8 In his address to the 43rd Munich Conference on Security Policy on February 11, 2007, National Security Advisor MK Narayanan listed out ways and means of terror funding in India. He admitted: “Instances of terrorist outfits manipulating stock markets to raise funds for their operations have been reported. Stock exchanges in Mumbai and Chennai have, on occasion, reported that fictitious or notional companies were engaging in stock market operations. Some of these companies were traced to terror outfits”. This is a shocking admission. I advocate death penalty for any stock broker facilitating such a sale of stocks.
9 To bring back all the black money deposited in banks abroad, I advocate that the next Union Government issue an ordinance declaring that all foreign accounts held by Indian nationals abroad are nationalised. If any such holder proves that the account was opened legally and operated with legitimate deposits and withdrawals, then it will be restored. This, under the new UN laws, is permissible as confirmed to me by Fali Nariman. The amount recovered will cover all tax abolitions I have advocated.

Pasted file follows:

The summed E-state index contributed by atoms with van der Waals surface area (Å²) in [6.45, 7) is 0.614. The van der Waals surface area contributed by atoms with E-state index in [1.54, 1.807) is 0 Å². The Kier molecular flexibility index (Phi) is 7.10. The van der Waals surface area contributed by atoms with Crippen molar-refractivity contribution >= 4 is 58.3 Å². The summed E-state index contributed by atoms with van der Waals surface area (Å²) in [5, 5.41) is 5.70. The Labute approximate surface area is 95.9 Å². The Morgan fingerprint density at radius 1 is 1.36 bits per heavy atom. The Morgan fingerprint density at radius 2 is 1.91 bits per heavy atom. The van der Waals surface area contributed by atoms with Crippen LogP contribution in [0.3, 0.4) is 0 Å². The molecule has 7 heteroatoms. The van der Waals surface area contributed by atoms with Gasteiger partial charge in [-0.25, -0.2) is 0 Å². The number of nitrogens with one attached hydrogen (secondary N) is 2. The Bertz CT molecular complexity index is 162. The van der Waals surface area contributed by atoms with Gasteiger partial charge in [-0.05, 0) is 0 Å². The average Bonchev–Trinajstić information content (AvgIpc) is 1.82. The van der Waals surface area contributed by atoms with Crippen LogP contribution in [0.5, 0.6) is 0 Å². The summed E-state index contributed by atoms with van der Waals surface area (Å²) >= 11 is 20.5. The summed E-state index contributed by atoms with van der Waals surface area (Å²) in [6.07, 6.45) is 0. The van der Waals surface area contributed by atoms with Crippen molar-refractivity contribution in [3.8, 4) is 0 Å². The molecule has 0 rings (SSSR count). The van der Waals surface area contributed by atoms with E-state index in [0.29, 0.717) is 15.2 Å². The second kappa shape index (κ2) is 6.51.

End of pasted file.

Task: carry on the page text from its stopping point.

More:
10 I advocate that CBI be re-constituted under a Special Act and all foreign exchange transaction offenses under PMLA be made criminal and transferred to CBI.
11 As corruption stems from greed, I advocate that the next Government adopt Integral Humanism as propounded by Deendayal Upadhyaya who said that a society is healthy only if there is a harmonisation of material pursuits and spiritual advancement. In a nutshell, that is through renaissance of sanatan dharma.
Corruption is rooted deep in us, only the level varies from person to person. If a person has Rs 5,000 crore, he does a scam of Rs 1,000 crore. If a person has Rs 1 lakh, he does a scam of Rs 5 lakh. So, instead of pointing fingers at others, we should try to improve ourself. I never break traffic rules so that I can avoid corrupt cops. People are now aware of corruption in India. It’s time for all of us to join hands and fight it ------ Rajeev Khandelwal : Host of TV show Sach Ka Saamna: Bhrashtachaar Ke Khilaaf
Source : Daily Pioneer